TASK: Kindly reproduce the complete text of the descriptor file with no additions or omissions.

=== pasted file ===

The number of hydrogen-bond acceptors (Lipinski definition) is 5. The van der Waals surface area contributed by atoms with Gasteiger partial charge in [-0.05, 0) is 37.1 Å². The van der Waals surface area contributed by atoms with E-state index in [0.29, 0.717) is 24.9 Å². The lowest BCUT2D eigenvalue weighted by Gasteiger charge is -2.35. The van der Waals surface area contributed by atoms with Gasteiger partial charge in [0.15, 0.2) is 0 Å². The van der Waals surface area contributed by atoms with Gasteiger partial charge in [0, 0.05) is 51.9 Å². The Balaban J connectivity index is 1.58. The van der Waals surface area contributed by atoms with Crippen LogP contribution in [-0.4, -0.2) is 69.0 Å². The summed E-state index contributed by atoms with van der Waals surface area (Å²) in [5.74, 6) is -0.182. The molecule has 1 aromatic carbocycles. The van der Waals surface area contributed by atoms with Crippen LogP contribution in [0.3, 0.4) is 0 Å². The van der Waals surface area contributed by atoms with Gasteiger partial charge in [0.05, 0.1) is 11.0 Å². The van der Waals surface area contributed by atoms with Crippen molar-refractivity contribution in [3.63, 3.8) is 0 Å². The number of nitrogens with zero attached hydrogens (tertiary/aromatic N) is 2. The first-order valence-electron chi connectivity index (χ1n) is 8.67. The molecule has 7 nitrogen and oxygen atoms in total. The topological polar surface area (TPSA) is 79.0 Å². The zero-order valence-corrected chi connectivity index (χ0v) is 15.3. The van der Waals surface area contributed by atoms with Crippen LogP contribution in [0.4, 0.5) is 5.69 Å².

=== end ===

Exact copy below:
The number of hydrogen-bond acceptors (Lipinski definition) is 5. The van der Waals surface area contributed by atoms with Gasteiger partial charge in [-0.05, 0) is 37.1 Å². The van der Waals surface area contributed by atoms with E-state index in [0.29, 0.717) is 24.9 Å². The lowest BCUT2D eigenvalue weighted by Gasteiger charge is -2.35. The van der Waals surface area contributed by atoms with Gasteiger partial charge in [0.15, 0.2) is 0 Å². The van der Waals surface area contributed by atoms with Gasteiger partial charge in [0, 0.05) is 51.9 Å². The Balaban J connectivity index is 1.58. The van der Waals surface area contributed by atoms with Crippen LogP contribution in [-0.4, -0.2) is 69.0 Å². The summed E-state index contributed by atoms with van der Waals surface area (Å²) in [5.74, 6) is -0.182. The molecule has 1 aromatic carbocycles. The van der Waals surface area contributed by atoms with Crippen LogP contribution in [0.3, 0.4) is 0 Å². The van der Waals surface area contributed by atoms with Gasteiger partial charge in [0.05, 0.1) is 11.0 Å². The van der Waals surface area contributed by atoms with Crippen molar-refractivity contribution in [3.63, 3.8) is 0 Å². The number of nitrogens with zero attached hydrogens (tertiary/aromatic N) is 2. The first-order valence-electron chi connectivity index (χ1n) is 8.67. The molecule has 7 nitrogen and oxygen atoms in total. The topological polar surface area (TPSA) is 79.0 Å². The zero-order valence-corrected chi connectivity index (χ0v) is 15.3. The van der Waals surface area contributed by atoms with Crippen LogP contribution in [0.4, 0.5) is 5.69 Å².